[FPSPACE] NASA vs Science in the budget
zirconic1 at earthlink.net
Tue Dec 7 11:20:34 EST 2004
The National Science Foundation, a major conduit for government funding for basic research in science and technology, science education and construction and maintenance of scientific installations such as the U.S. outpost at the South Pole, was funded for $5.5 billion for 2005, $105 million below 2004 and $278 million below Bush's request.
Even though the cut was 1.88 percent below last year it was the largest dollar loss NSF has suffered in its 54-year history. House Appropriations Subcommittee Chairman James T. Walsh (R-N.Y.) nonetheless said he was happy "that we didn't have to cut more."
The biggest single hits came in NSF's research grants ($30 million) and science education programs ($30 million). In most areas, conferees left it up to NSF to determine how it wanted to spread the misery.
NASA earned two special distinctions for 2005. House Majority Leader Tom DeLay's threat to scuttle the omnibus bill unless Congress fully funded Bush's "Vision for Space Exploration" to the moon and Mars made the agency the last potential "deal breaker" of the spending negotiations.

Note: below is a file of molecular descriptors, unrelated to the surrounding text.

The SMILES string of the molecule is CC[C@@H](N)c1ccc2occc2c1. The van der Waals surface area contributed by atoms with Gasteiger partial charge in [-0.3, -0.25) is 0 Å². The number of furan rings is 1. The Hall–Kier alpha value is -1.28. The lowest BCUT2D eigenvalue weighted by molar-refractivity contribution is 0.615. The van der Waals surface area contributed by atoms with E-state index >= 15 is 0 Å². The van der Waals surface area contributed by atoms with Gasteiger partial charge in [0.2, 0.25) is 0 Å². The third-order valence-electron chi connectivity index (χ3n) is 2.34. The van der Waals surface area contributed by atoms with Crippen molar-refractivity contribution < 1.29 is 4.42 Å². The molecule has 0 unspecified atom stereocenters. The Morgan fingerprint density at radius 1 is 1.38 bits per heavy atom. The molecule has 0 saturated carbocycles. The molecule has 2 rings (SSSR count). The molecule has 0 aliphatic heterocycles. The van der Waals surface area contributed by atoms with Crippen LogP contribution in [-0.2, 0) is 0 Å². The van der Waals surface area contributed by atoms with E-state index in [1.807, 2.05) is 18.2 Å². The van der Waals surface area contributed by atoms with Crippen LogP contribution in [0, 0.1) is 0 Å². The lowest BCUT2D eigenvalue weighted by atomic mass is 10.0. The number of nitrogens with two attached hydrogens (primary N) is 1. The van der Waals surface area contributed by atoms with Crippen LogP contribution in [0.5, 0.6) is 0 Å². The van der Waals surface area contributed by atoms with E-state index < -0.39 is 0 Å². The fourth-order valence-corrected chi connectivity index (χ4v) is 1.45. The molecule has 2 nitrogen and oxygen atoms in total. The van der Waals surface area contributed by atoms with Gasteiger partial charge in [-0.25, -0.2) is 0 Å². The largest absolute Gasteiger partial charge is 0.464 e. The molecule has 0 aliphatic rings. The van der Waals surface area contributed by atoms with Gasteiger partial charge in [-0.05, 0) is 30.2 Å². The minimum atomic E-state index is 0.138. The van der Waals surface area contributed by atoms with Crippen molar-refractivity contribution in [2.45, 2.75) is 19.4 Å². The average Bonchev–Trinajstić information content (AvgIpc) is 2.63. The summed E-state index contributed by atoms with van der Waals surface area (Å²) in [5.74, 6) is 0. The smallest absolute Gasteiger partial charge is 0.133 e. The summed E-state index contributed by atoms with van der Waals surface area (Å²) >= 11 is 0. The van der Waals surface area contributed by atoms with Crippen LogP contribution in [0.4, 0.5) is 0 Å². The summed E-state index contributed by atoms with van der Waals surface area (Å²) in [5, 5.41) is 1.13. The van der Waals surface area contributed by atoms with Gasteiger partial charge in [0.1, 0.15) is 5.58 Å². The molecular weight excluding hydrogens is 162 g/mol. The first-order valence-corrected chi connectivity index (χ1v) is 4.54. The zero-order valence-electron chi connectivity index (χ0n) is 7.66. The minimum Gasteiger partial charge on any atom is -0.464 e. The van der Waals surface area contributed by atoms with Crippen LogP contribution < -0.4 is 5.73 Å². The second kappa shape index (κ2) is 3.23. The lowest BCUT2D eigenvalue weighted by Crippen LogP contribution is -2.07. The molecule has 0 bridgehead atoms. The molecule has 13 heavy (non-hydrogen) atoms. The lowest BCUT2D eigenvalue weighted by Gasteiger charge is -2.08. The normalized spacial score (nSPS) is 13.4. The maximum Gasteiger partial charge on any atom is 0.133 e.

And because DeLay (R-Tex.) won the day, NASA became one of the few non-security-related federal agencies to earn a raise -- to $16.2 billion, 5.6 percent over 2004.
The money advantage may prove illusory, however, because NASA now has obligations it did not anticipate in its original budget proposal: to prepare the space shuttle; to repair the Hubble Space Telescope; and to pay for 149 earmarked projects, including everything from $1.75 million for photonics research at the University of Maryland Baltimore County, to $1 million for the Virginia Air and Space Museum, in Norfolk.
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